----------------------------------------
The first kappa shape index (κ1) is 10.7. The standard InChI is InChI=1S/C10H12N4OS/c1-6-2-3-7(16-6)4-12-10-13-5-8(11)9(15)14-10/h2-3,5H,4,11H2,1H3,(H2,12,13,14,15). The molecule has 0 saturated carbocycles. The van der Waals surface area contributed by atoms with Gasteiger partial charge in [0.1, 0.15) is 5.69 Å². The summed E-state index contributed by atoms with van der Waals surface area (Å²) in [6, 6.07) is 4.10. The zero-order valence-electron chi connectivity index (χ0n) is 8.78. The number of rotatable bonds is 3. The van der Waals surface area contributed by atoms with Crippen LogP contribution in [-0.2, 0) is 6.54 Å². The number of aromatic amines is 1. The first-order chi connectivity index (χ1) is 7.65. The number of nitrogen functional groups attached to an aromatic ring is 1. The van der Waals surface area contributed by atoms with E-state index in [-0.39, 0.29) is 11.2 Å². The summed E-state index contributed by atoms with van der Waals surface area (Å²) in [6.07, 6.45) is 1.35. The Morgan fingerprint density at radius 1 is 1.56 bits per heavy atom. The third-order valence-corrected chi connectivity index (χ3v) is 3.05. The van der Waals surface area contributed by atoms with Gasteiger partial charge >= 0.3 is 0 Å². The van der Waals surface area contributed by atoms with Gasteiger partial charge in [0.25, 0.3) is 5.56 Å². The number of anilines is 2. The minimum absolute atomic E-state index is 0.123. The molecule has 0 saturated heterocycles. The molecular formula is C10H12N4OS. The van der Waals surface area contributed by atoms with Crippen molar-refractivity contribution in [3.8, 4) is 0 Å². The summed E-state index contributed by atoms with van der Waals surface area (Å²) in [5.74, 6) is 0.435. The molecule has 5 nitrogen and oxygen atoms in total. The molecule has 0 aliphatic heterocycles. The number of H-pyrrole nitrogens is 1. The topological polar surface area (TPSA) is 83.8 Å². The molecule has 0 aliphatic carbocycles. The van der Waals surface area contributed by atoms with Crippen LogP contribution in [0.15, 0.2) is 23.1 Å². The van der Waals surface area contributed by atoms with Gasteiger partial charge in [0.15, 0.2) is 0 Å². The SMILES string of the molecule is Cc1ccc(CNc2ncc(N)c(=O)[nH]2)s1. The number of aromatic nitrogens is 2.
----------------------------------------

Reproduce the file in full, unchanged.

The first kappa shape index (κ1) is 10.7. The standard InChI is InChI=1S/C10H12N4OS/c1-6-2-3-7(16-6)4-12-10-13-5-8(11)9(15)14-10/h2-3,5H,4,11H2,1H3,(H2,12,13,14,15). The molecule has 0 saturated carbocycles. The van der Waals surface area contributed by atoms with Gasteiger partial charge in [0.1, 0.15) is 5.69 Å². The summed E-state index contributed by atoms with van der Waals surface area (Å²) in [6, 6.07) is 4.10. The zero-order valence-electron chi connectivity index (χ0n) is 8.78. The number of rotatable bonds is 3. The van der Waals surface area contributed by atoms with Crippen LogP contribution in [-0.2, 0) is 6.54 Å². The number of aromatic amines is 1. The first-order chi connectivity index (χ1) is 7.65. The number of nitrogen functional groups attached to an aromatic ring is 1. The van der Waals surface area contributed by atoms with E-state index in [-0.39, 0.29) is 11.2 Å². The summed E-state index contributed by atoms with van der Waals surface area (Å²) in [6.07, 6.45) is 1.35. The Morgan fingerprint density at radius 1 is 1.56 bits per heavy atom. The third-order valence-corrected chi connectivity index (χ3v) is 3.05. The van der Waals surface area contributed by atoms with Gasteiger partial charge >= 0.3 is 0 Å². The van der Waals surface area contributed by atoms with Gasteiger partial charge in [0.25, 0.3) is 5.56 Å². The number of anilines is 2. The minimum absolute atomic E-state index is 0.123. The molecule has 0 saturated heterocycles. The molecular formula is C10H12N4OS. The van der Waals surface area contributed by atoms with Crippen molar-refractivity contribution in [3.8, 4) is 0 Å². The summed E-state index contributed by atoms with van der Waals surface area (Å²) in [5.74, 6) is 0.435. The molecule has 5 nitrogen and oxygen atoms in total. The molecule has 0 aliphatic heterocycles. The number of H-pyrrole nitrogens is 1. The topological polar surface area (TPSA) is 83.8 Å². The molecule has 0 aliphatic carbocycles. The van der Waals surface area contributed by atoms with Crippen LogP contribution in [0.15, 0.2) is 23.1 Å². The van der Waals surface area contributed by atoms with Gasteiger partial charge in [0.15, 0.2) is 0 Å². The SMILES string of the molecule is Cc1ccc(CNc2ncc(N)c(=O)[nH]2)s1. The number of aromatic nitrogens is 2.